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Page Six, Media Ethicist

wadler.jpgDefamer spots another instance of Page Six getting all up in arms about being played by an industry spinner. Unlike last time, however, it (They? He? What’s the correct pronoun for a newspaper column?) has a point, sort of:

WHO’S the biggest liar in Hollywood? We nominate Nancy Kirkpatrick, the head of public relations for Paramount. Last year, we rang and said Sherry Lansing was stepping down as head of Paramount. Kirkpatrick denied it. Lansing then announced her resignation. We then called and said, “We hear Sherry isn’t going to finish out her contract and will be gone by the end of the year.” Kirkpatrick denied it. Lansing left and was replaced by Brad Grey early this year. We next called and said Paramount Pictures president Donald Deline was leaving. Kirkpatrick so strenuously denied it, she offered to get Grey and Deline on the phone, even though we pointed out there was no way either of them would admit Deline was leaving. She also denied producer Scott Rudin was off for Sony, saying he “has two years left on his contract.”(Hey, didn’t Lansing have two left when they canned her?) Kirkpatrick was so passionate in all of her denials we actually believed her– and then we had to read our scoops in the trades. Hey, Nancy — from now on, don’t expect to hear from us. Lie to some other column.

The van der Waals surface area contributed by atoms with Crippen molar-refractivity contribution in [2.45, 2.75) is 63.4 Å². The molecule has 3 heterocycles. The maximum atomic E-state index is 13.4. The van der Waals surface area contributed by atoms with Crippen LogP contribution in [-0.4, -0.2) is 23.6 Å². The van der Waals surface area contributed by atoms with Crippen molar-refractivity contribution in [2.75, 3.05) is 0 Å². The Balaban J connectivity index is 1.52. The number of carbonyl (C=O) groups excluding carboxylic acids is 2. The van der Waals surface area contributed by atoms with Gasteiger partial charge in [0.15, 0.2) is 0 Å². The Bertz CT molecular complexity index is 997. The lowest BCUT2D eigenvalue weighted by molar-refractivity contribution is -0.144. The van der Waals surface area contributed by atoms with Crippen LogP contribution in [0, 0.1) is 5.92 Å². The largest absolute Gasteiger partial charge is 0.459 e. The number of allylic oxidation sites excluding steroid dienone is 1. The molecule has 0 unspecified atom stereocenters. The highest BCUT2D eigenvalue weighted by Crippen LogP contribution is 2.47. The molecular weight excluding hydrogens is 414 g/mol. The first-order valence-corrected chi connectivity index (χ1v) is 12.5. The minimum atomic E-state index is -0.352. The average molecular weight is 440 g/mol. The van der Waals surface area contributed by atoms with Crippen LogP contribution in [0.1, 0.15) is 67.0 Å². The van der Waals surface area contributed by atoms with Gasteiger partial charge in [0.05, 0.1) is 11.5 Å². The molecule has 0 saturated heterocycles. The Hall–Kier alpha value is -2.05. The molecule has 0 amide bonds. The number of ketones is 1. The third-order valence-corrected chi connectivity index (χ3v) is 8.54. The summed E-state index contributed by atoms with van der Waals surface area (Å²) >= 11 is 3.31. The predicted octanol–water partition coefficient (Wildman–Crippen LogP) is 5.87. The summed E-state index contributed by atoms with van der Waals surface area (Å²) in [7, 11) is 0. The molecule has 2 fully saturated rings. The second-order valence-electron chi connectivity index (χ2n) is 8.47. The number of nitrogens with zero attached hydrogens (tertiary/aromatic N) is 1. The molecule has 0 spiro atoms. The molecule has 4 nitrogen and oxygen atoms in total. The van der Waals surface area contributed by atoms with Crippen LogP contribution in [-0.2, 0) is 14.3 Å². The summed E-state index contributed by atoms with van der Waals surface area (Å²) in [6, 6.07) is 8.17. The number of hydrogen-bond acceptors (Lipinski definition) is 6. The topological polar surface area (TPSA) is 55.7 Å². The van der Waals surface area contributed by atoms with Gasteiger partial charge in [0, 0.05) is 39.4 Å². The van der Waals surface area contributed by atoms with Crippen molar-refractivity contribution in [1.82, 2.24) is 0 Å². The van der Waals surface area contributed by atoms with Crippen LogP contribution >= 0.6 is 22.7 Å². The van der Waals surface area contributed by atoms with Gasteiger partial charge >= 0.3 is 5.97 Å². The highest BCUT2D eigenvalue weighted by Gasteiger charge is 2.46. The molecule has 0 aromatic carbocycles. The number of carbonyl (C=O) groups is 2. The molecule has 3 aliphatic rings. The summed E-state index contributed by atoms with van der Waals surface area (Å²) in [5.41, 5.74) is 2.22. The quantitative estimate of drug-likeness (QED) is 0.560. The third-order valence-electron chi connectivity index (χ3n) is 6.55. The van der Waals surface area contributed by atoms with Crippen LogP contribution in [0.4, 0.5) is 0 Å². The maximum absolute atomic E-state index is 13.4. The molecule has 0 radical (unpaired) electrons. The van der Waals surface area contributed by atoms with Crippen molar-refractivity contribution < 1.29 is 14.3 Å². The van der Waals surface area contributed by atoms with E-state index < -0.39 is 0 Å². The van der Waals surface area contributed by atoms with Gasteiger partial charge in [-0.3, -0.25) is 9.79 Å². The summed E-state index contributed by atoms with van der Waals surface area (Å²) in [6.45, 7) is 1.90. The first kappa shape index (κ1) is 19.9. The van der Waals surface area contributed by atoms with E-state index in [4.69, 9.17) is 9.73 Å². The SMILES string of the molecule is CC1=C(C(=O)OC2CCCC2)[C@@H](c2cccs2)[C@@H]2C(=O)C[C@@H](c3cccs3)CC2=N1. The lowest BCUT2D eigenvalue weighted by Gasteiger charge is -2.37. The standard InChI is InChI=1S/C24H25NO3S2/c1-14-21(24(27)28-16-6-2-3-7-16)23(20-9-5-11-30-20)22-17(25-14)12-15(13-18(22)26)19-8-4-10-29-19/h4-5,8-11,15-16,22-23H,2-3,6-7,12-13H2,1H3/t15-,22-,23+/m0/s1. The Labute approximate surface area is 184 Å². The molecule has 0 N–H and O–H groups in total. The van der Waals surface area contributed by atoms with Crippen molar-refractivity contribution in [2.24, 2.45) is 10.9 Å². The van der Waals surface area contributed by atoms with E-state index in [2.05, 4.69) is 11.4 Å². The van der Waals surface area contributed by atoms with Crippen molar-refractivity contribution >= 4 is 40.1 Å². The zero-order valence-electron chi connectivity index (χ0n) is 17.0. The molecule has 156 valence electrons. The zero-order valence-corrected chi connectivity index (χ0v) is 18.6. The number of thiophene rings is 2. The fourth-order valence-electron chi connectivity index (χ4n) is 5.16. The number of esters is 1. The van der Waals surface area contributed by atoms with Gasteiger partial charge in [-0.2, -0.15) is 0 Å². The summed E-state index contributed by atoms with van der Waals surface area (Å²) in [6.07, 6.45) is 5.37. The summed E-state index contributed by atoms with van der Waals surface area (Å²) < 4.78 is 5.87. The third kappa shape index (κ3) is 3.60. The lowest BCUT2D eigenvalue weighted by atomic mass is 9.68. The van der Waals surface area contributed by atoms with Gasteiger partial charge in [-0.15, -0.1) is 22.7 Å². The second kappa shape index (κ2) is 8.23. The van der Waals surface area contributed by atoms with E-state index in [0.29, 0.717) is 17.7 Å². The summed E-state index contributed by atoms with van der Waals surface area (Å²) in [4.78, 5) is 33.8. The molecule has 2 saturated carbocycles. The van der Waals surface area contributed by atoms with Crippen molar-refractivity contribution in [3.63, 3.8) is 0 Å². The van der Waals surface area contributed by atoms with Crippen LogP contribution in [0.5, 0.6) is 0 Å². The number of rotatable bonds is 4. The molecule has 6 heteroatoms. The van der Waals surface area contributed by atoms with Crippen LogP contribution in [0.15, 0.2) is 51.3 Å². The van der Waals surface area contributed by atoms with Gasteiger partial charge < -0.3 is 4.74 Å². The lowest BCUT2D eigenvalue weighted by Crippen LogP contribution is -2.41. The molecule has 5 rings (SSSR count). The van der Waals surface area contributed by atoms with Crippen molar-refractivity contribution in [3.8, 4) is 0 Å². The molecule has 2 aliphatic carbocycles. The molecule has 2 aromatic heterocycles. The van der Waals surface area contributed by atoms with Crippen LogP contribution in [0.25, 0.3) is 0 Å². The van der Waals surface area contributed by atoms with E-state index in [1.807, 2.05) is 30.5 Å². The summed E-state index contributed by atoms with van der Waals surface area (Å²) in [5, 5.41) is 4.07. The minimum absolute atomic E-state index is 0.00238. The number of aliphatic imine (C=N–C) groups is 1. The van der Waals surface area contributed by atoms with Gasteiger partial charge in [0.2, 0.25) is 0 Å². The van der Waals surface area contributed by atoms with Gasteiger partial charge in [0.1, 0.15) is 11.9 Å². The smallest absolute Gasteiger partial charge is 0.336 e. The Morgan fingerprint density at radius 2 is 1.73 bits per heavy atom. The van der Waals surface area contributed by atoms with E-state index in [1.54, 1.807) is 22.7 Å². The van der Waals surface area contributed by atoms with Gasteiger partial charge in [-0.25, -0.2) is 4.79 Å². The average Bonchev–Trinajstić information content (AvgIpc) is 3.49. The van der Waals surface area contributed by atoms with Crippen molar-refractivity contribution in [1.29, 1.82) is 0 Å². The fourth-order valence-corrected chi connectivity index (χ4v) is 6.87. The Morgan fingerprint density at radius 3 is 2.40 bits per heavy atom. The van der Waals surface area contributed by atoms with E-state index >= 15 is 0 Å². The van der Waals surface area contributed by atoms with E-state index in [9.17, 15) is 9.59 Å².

Hey Page Six, there’s a saying: fool me once, shame on you; fool me four times, I’m a little slow. Not that FishbowlLA endorses corporate publicity spin. But for a journalist to complain about it in print is like a baseball pitcher grousing that the mound is too far from the plate. Or something like that. It’s just part of the playing field.

Meanwhile, Sherry Lansing herself engages in some spin control with NYT gossip columnist Joyce Wadler:

What does Ms. Lansing think of all the turmoil at Paramount? (BRAD GREY, who is of course the new chairman, just recruited GAIL BERMAN, who was of course at Fox Entertainment.) “I wish everybody the best,” Ms. Lansing said a little haltingly and laughed.

At intermission, when we found ourselves together again, she said it again. “Make sure you got that part about wishing everybody the best,” Ms. Lansing said.

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